My heart was pounding in my chest. I slowly felt my body heating up and my mind was racing. “This is it,” I thought. This was a test. What was I going to do? Was I going to be a spectator and stay silent, letting the words of hatred, prejudice, and stereotyping wash over me? Or was I going to say something? Push back?
It was Martin Luther King, Jr. Day 2012, and I was watching a presenter give a very negative portrayal of Islam and Muslims. Just the day before, I had studied up on Dr. King and was especially struck by his quote, “In the end, we will remember not the words of our enemies, but the silence of our friends.” Was I going to be the silent friend?
I don’t like conflict or arguing, and I certainly don’t like making a scene. I was scared that I would if I did anything. The crowd had hummed in agreement with the words that were filling the air with dark clouds of fear. People seemed almost excited about that. Perhaps it was because their prejudices were confirmed. One man behind me had loudly whispered to his wife, “Didn’t I tell you? Muslims, no matter how kind, all desire our destruction! The problem is that evil religion!!”
Even though I strongly disagreed with the presentation, I had felt compassion for the presenter. She had been through a lot of pain. She, and people she was close to, had been terribly mistreated by people that called themselves ‘Muslims.’ No wonder she was upset.
Yet as much as my heart was hurting for what she had been through, I couldn’t agree with what she was doing with that pain: putting it on other people as fuel for hatred and discrimination towards all Muslims everywhere. There is a big difference between compassion and agreement.
So I did what I had never done before. I asked for the microphone and broke the cloud of hatred with, what I hope, was a little bit of love: “Thank you so much for your presentation. I am so extremely sorry to hear about what you have been through! You know, today is Martin Luther King Day, and he said that hatred cannot drive out hatred, only love can. And if there are any Christians here, Jesus tells us to love our neighbor and to love our enemy. I just hope that people are not walking away here today with more hatred in their hearts, but with more love. I deeply… (my voice started shaking).. deeply love my Muslim friends.”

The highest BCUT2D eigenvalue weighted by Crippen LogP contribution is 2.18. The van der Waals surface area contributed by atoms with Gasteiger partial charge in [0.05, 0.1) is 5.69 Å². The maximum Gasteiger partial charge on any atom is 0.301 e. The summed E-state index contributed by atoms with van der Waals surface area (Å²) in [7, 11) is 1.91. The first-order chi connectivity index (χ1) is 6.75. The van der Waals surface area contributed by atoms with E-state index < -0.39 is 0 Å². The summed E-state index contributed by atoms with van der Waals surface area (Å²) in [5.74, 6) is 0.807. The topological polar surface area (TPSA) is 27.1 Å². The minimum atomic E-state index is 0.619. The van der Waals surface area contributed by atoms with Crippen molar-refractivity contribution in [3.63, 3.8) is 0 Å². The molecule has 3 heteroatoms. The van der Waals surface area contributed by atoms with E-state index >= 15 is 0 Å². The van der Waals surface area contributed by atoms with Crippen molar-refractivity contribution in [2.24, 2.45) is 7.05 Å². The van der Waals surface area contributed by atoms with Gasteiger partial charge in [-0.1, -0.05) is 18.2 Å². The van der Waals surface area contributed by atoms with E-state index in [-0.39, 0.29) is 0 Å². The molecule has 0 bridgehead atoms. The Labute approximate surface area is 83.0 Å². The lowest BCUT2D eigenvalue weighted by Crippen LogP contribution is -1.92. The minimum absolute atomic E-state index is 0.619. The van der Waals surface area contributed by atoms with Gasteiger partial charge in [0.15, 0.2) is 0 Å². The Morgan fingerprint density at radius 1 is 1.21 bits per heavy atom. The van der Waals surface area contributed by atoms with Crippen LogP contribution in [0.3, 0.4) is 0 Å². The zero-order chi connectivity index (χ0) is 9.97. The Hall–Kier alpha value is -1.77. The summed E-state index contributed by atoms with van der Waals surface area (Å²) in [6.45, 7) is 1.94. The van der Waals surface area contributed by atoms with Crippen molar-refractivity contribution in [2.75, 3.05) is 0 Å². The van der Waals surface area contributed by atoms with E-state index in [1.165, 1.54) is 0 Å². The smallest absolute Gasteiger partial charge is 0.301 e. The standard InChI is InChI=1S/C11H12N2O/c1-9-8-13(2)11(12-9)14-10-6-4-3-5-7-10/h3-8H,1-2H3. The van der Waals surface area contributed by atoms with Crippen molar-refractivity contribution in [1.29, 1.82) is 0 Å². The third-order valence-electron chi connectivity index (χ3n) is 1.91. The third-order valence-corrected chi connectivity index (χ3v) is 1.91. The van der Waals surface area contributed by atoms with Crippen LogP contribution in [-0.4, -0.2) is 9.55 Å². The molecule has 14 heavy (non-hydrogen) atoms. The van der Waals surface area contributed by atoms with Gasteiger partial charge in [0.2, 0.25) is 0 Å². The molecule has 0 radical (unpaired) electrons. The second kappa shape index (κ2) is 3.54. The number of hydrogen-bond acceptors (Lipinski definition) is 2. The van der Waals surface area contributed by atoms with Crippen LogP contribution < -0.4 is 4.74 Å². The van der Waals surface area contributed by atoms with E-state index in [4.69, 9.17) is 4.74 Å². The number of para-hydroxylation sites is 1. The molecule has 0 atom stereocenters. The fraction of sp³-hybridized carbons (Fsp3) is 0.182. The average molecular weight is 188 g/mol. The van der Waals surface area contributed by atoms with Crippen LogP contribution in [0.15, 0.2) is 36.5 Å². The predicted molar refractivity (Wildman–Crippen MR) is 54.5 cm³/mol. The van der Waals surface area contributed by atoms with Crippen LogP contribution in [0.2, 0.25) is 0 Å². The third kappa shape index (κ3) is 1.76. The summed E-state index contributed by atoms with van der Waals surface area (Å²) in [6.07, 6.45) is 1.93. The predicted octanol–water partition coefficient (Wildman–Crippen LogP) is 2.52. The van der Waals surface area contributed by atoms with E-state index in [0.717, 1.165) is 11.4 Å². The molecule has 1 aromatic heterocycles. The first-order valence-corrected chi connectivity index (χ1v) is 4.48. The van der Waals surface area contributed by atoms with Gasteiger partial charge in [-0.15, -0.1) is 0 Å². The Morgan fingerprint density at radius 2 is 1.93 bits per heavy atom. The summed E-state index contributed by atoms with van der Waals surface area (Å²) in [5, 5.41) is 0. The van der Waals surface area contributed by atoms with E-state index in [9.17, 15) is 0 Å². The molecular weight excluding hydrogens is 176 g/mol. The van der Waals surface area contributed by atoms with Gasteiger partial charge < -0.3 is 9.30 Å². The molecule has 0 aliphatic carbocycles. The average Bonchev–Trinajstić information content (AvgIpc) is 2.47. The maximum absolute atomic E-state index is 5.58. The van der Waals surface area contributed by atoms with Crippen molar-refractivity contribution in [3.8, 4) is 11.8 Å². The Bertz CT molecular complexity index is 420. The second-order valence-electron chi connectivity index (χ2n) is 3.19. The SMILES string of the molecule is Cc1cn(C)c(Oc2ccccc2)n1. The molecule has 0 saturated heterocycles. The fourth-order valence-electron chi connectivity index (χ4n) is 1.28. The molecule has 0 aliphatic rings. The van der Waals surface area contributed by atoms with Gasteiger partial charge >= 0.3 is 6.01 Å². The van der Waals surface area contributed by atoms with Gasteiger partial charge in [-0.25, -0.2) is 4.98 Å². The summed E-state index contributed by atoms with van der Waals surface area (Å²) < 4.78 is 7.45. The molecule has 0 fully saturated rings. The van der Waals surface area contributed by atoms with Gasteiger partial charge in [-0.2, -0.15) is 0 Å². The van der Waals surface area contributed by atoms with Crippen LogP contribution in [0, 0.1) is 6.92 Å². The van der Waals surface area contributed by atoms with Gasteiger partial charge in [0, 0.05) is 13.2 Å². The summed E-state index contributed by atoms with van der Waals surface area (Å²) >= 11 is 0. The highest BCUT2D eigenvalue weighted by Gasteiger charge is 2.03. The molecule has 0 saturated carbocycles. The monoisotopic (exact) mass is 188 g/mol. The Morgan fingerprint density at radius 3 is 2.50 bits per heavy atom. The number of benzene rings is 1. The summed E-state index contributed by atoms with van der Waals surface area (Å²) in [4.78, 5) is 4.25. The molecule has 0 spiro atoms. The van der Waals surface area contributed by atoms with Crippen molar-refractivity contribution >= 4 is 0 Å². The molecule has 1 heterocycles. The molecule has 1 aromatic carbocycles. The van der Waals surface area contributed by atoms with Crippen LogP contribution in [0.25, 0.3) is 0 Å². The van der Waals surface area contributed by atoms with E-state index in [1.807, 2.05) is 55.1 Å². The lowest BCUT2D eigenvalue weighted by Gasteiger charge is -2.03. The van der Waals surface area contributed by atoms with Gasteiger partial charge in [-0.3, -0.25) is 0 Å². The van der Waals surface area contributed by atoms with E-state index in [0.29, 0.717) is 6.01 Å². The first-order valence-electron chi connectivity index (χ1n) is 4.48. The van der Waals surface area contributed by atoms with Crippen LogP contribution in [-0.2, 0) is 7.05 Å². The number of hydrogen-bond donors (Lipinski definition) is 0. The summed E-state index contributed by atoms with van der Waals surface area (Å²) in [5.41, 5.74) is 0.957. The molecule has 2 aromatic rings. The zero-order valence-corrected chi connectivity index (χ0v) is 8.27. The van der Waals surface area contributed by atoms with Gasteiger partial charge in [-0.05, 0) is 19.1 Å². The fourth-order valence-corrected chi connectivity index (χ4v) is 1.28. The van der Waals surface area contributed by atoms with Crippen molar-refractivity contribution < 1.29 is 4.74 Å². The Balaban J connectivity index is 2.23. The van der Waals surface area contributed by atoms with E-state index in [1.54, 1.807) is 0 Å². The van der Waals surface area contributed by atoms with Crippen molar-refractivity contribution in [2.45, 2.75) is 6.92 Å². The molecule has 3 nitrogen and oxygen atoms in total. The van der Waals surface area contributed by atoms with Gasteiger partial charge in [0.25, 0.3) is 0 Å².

There were gasps and boo’s in the crowd. The man behind me looked at me as if he could beat me up. I was sweating like crazy now and sat down with what felt like a hugely red face. The person that got the microphone next said, “This girl is obviously very young and doesn’t know what she’s talking about…”
I was boiling. I was both very relieved that I had said something, but I also couldn’t wait to get out of the room. As soon as the last question was answered, I raced for the door, but before I got out, I was stopped by two older men, one African American and one Japanese. They grabbed my sweaty hands and looked me firmly in the eyes and said, “Young woman, you were very brave. We know what it is like to be stereotyped and that lady today was going too far. We wish there had been more people like you when we were younger. Thank you for your love for Muslims.”